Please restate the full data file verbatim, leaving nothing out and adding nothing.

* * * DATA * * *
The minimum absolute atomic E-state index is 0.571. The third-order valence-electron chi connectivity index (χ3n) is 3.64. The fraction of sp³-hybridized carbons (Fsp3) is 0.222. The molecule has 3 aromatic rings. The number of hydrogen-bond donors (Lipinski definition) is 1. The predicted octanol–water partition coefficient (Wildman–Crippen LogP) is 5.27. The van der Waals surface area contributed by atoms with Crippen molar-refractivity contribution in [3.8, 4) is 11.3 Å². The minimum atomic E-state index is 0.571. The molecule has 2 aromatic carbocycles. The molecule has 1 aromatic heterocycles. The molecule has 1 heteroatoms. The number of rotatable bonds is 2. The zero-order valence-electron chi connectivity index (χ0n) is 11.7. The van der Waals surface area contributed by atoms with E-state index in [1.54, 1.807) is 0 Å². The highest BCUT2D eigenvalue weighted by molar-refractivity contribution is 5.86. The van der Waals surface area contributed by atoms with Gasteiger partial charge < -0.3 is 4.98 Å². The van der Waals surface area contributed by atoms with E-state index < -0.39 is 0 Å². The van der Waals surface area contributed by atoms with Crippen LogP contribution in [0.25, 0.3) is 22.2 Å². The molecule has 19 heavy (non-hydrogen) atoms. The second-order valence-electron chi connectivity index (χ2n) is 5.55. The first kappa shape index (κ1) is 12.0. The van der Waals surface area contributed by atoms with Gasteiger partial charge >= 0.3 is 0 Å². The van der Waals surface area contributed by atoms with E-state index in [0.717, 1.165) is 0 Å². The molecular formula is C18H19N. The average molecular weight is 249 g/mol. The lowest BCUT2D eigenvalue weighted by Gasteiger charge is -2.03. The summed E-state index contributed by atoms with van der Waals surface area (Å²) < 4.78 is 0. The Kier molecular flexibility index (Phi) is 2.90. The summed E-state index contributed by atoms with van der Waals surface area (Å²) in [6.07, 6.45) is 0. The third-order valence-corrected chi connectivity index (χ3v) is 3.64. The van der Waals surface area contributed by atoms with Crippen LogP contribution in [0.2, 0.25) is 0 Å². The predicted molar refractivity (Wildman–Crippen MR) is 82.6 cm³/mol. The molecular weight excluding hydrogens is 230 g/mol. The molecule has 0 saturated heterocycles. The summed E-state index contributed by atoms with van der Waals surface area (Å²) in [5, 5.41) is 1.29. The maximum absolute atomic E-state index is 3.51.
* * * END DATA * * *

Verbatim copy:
The minimum absolute atomic E-state index is 0.571. The third-order valence-electron chi connectivity index (χ3n) is 3.64. The fraction of sp³-hybridized carbons (Fsp3) is 0.222. The molecule has 3 aromatic rings. The number of hydrogen-bond donors (Lipinski definition) is 1. The predicted octanol–water partition coefficient (Wildman–Crippen LogP) is 5.27. The van der Waals surface area contributed by atoms with Crippen molar-refractivity contribution in [3.8, 4) is 11.3 Å². The minimum atomic E-state index is 0.571. The molecule has 2 aromatic carbocycles. The molecule has 1 aromatic heterocycles. The molecule has 1 heteroatoms. The number of rotatable bonds is 2. The zero-order valence-electron chi connectivity index (χ0n) is 11.7. The van der Waals surface area contributed by atoms with E-state index in [1.54, 1.807) is 0 Å². The highest BCUT2D eigenvalue weighted by molar-refractivity contribution is 5.86. The van der Waals surface area contributed by atoms with Gasteiger partial charge < -0.3 is 4.98 Å². The van der Waals surface area contributed by atoms with E-state index < -0.39 is 0 Å². The van der Waals surface area contributed by atoms with Crippen LogP contribution in [0.25, 0.3) is 22.2 Å². The molecule has 19 heavy (non-hydrogen) atoms. The second-order valence-electron chi connectivity index (χ2n) is 5.55. The first kappa shape index (κ1) is 12.0. The van der Waals surface area contributed by atoms with Gasteiger partial charge >= 0.3 is 0 Å². The van der Waals surface area contributed by atoms with E-state index in [0.717, 1.165) is 0 Å². The molecular formula is C18H19N. The average molecular weight is 249 g/mol. The lowest BCUT2D eigenvalue weighted by Gasteiger charge is -2.03. The summed E-state index contributed by atoms with van der Waals surface area (Å²) < 4.78 is 0. The Kier molecular flexibility index (Phi) is 2.90. The summed E-state index contributed by atoms with van der Waals surface area (Å²) in [6.07, 6.45) is 0. The third-order valence-corrected chi connectivity index (χ3v) is 3.64. The van der Waals surface area contributed by atoms with Crippen LogP contribution in [0.2, 0.25) is 0 Å². The predicted molar refractivity (Wildman–Crippen MR) is 82.6 cm³/mol. The molecular weight excluding hydrogens is 230 g/mol. The molecule has 0 saturated heterocycles. The summed E-state index contributed by atoms with van der Waals surface area (Å²) in [5, 5.41) is 1.29. The maximum absolute atomic E-state index is 3.51.